In Nepal’s case, there is rather a vociferous call to encourage private vehicles, with many concerns left unanswered, such as, i) will the private EVs displace the existing vehicles or are they just new additions? ii) what are the long-term plans with fossil-fuel vehicles and is there any timeline? iii) what are the complementary plans to ensure that two and four wheelers don’t dominate the road? iv) Are there plans to convert the existing fossil fuel vehicles into hybrid technology or electric, and if yes, who will bear the costs?
One of the central questions is if EVs are really the future of mobility, fossil fuel vehicles will soon turn obsolete and considering India and China’s aggressive EV plans, how rational are tax break incentives for the revenue-strapped economy? Aren’t consumers wise enough to stay away from something that is set to lose appeal and value?
Public or private alternative: what should the government pursue?
The ongoing discourse on EV is solely centred on tax breaks which takes a reductive view of Nepal’s traffic, environmental and economic problems. Arguments are made in isolation – how taxing penalises potential EV users – but do not take stock of ground realities. If broader context is analysed, electric-run public transportation for both commutes and freight, wider and walkable sidewalks and separate lanes and sense of security for cycles should actually take precedence in policy discussions.
Untaxing private EVs should instead come out as a phase-wise component of a broader and integrated transport framework. Effective traffic management plans with economic efficiency should lie at the heart of the framework.
All this should lead to developing a proper public transportation system as a meaningful alternative to the use of private vehicles and as a better response to tackle traffic, environmental and economic problems.
In absence of an important alternative as public transportation, tax break i.e. currently being advocated, combined with the forces of private players, will only incentivise consumers to make choices in favour of private vehicles. It is nothing short of tacit enforcement of private vehicles and an unfair proposition for households/consumers.
In reality, average consumers will be better-off using public transportation as it doesn’t necessitate lump sum and regular flows of money from households' pockets in the forms of down payments, EMI burdens, yearly insurance and maintenance costs, road, registration and vehicle taxes and parking costs.
Consumers can make other important investment decisions with those saved outlays.
It is simple economics. With reasonable alternatives around, consumers will land a better deal for themselves and society will benefit from larger social and economic returns compared to the use of private solutions that will make only individuals better off.
Private solutions are good for individuals, bad for economy
Till date, private solutions have unseated emphasis on public goods and public utilities. Another way of looking at it is that – lack of emphasis and investment on public goods and utilities have forced individuals to opt for private solutions.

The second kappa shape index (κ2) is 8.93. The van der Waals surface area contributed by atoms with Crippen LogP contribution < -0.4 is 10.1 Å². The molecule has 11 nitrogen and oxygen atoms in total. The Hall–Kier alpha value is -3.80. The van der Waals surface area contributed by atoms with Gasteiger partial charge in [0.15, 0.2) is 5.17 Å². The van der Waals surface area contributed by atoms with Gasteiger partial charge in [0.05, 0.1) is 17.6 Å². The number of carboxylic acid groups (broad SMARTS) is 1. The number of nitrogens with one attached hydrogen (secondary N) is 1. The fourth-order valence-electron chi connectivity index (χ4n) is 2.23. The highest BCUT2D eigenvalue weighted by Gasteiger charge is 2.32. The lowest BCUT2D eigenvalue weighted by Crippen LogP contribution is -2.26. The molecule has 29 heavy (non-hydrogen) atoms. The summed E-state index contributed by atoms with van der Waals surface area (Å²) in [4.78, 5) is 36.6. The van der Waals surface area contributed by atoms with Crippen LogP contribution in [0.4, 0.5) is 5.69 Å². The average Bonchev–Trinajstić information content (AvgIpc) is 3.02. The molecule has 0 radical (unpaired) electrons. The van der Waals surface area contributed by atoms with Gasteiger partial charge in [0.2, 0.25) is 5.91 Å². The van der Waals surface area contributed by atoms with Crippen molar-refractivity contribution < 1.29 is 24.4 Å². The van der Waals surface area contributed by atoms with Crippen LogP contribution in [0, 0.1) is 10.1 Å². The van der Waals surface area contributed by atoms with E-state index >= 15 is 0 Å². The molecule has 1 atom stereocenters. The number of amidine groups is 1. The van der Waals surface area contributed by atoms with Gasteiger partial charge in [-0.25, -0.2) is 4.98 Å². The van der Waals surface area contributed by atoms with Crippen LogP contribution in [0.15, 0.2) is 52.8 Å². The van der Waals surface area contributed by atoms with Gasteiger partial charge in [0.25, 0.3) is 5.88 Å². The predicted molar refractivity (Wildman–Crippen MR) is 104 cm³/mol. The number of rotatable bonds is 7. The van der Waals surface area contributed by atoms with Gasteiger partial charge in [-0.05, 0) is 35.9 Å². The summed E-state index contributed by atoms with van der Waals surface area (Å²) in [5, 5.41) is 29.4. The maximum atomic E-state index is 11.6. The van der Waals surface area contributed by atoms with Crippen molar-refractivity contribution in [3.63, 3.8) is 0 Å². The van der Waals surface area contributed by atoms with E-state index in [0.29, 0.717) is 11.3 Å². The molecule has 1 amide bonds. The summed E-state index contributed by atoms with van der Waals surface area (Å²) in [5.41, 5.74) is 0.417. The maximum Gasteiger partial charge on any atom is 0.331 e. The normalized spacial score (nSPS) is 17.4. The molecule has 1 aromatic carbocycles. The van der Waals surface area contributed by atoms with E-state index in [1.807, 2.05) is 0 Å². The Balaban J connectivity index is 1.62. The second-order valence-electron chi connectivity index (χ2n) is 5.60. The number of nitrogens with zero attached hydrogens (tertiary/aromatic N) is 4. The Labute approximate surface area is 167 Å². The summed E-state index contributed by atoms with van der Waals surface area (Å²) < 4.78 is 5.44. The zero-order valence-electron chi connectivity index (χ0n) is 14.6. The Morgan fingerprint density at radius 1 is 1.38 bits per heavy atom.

But once this feedback loop normalises, it creates a whole new vicious inefficient system, posing even larger problems.
Kathmandu’s urbanisation is one of the best examples. In absence of a good urban plan, land, and physical structures of all shapes, sizes and designs have engulfed the valley destroying its aesthetics and environmental quality.
Trends such as fencing houses with king-sized walls, building parking structures and spending in yards and gardens have become a norm as there is dearth of public parks, open spaces and a sense of security.
With persistent water crisis in Kathmandu and lack of an efficient centralised water-supply system, private water suppliers and boring water have today become the ultimate remedy. Houses are built with water tanks atop them, reserve tanks beneath them and water pumps installed in between to move the water from its storage.
Similarly, when load shedding persisted for years, Nepalis were forced to manage their lives and businesses by buying diesel-run generators, inverter systems and batteries, all of which raised Nepal’s import bills and made households and businesses worse-off.
In the same vein, many Nepalis have now developed a strong preference to own personal vehicles due to dysfunctional public transportation and more incentives to buy personal vehicles.
All these private solutions to problems that are public, clearly, do more harm to society’s net welfare although they make individuals seemingly better-off.
How valid are business concerns?
For businesses, their concerns about policy stability are valid but two exceptions have to be made here.
First, private vehicles don’t make consumers better-off, public transportation does. Besides, Nepal is basically a net importer of vehicles, fuels and batteries, their accessories and spare parts.